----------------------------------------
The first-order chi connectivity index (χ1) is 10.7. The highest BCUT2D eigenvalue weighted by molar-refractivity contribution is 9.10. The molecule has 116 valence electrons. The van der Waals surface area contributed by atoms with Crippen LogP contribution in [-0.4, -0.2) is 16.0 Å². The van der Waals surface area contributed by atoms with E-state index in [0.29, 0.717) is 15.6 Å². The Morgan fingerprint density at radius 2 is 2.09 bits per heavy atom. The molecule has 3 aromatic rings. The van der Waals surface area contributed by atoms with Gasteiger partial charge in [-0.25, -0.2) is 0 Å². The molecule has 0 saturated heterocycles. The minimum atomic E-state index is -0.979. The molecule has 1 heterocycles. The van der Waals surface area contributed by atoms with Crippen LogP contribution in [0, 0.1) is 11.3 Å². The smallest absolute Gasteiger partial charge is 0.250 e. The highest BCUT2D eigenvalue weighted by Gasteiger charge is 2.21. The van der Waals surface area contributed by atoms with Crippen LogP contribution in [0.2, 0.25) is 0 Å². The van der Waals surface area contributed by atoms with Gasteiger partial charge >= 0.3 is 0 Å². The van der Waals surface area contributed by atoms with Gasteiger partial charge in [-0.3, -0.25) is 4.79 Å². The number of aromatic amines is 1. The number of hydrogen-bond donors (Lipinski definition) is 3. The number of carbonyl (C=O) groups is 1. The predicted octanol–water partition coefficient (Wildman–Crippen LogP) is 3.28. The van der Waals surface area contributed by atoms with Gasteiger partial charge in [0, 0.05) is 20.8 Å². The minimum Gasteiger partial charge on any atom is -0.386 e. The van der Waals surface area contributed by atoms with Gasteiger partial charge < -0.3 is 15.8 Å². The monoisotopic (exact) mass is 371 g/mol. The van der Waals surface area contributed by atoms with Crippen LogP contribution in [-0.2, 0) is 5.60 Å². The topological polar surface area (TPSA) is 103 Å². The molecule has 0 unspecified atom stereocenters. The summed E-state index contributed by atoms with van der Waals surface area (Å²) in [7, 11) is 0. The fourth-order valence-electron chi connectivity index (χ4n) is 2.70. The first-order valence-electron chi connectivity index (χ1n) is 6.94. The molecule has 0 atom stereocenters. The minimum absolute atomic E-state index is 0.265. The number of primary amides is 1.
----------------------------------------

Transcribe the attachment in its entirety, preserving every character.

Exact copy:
The first-order chi connectivity index (χ1) is 10.7. The highest BCUT2D eigenvalue weighted by molar-refractivity contribution is 9.10. The molecule has 116 valence electrons. The van der Waals surface area contributed by atoms with Crippen LogP contribution in [-0.4, -0.2) is 16.0 Å². The van der Waals surface area contributed by atoms with E-state index in [0.29, 0.717) is 15.6 Å². The Morgan fingerprint density at radius 2 is 2.09 bits per heavy atom. The molecule has 3 aromatic rings. The van der Waals surface area contributed by atoms with Gasteiger partial charge in [-0.25, -0.2) is 0 Å². The molecule has 0 saturated heterocycles. The minimum atomic E-state index is -0.979. The molecule has 1 heterocycles. The van der Waals surface area contributed by atoms with Crippen LogP contribution in [0, 0.1) is 11.3 Å². The smallest absolute Gasteiger partial charge is 0.250 e. The highest BCUT2D eigenvalue weighted by Gasteiger charge is 2.21. The van der Waals surface area contributed by atoms with Crippen LogP contribution in [0.2, 0.25) is 0 Å². The van der Waals surface area contributed by atoms with Gasteiger partial charge >= 0.3 is 0 Å². The van der Waals surface area contributed by atoms with Gasteiger partial charge in [-0.3, -0.25) is 4.79 Å². The number of aromatic amines is 1. The number of hydrogen-bond donors (Lipinski definition) is 3. The number of carbonyl (C=O) groups is 1. The predicted octanol–water partition coefficient (Wildman–Crippen LogP) is 3.28. The van der Waals surface area contributed by atoms with Gasteiger partial charge in [0, 0.05) is 20.8 Å². The minimum Gasteiger partial charge on any atom is -0.386 e. The van der Waals surface area contributed by atoms with Gasteiger partial charge < -0.3 is 15.8 Å². The monoisotopic (exact) mass is 371 g/mol. The van der Waals surface area contributed by atoms with Crippen LogP contribution in [-0.2, 0) is 5.60 Å². The topological polar surface area (TPSA) is 103 Å². The molecule has 0 unspecified atom stereocenters. The summed E-state index contributed by atoms with van der Waals surface area (Å²) in [7, 11) is 0. The fourth-order valence-electron chi connectivity index (χ4n) is 2.70. The first-order valence-electron chi connectivity index (χ1n) is 6.94. The molecule has 0 atom stereocenters. The minimum absolute atomic E-state index is 0.265. The number of primary amides is 1.